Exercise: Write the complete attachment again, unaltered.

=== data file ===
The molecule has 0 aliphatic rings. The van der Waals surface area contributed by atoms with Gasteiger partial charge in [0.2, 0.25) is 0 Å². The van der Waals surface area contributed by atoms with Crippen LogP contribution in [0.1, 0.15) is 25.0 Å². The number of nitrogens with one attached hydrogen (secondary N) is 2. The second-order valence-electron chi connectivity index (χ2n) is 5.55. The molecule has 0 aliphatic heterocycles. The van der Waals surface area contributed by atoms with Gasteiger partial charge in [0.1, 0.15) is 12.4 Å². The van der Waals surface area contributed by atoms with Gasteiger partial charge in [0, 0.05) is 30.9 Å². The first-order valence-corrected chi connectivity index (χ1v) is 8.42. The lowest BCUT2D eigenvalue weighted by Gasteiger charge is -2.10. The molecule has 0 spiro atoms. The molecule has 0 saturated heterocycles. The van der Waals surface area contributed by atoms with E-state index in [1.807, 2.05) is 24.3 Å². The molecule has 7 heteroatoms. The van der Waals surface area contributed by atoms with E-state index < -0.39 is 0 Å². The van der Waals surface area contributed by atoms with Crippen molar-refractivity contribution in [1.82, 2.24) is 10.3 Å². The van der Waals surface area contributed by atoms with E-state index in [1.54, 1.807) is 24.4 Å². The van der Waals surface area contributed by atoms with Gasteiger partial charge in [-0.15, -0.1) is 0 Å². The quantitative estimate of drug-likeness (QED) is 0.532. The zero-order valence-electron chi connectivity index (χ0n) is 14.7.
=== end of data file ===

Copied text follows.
The molecule has 0 aliphatic rings. The van der Waals surface area contributed by atoms with Gasteiger partial charge in [0.2, 0.25) is 0 Å². The van der Waals surface area contributed by atoms with Crippen LogP contribution in [0.1, 0.15) is 25.0 Å². The number of nitrogens with one attached hydrogen (secondary N) is 2. The second-order valence-electron chi connectivity index (χ2n) is 5.55. The molecule has 0 aliphatic heterocycles. The van der Waals surface area contributed by atoms with Gasteiger partial charge in [0.1, 0.15) is 12.4 Å². The van der Waals surface area contributed by atoms with Gasteiger partial charge in [0, 0.05) is 30.9 Å². The first-order valence-corrected chi connectivity index (χ1v) is 8.42. The lowest BCUT2D eigenvalue weighted by Gasteiger charge is -2.10. The molecule has 0 spiro atoms. The molecule has 0 saturated heterocycles. The van der Waals surface area contributed by atoms with E-state index in [1.807, 2.05) is 24.3 Å². The molecule has 7 heteroatoms. The van der Waals surface area contributed by atoms with E-state index < -0.39 is 0 Å². The van der Waals surface area contributed by atoms with Crippen molar-refractivity contribution in [1.82, 2.24) is 10.3 Å². The van der Waals surface area contributed by atoms with E-state index in [1.54, 1.807) is 24.4 Å². The van der Waals surface area contributed by atoms with Gasteiger partial charge in [-0.15, -0.1) is 0 Å². The quantitative estimate of drug-likeness (QED) is 0.532. The zero-order valence-electron chi connectivity index (χ0n) is 14.7.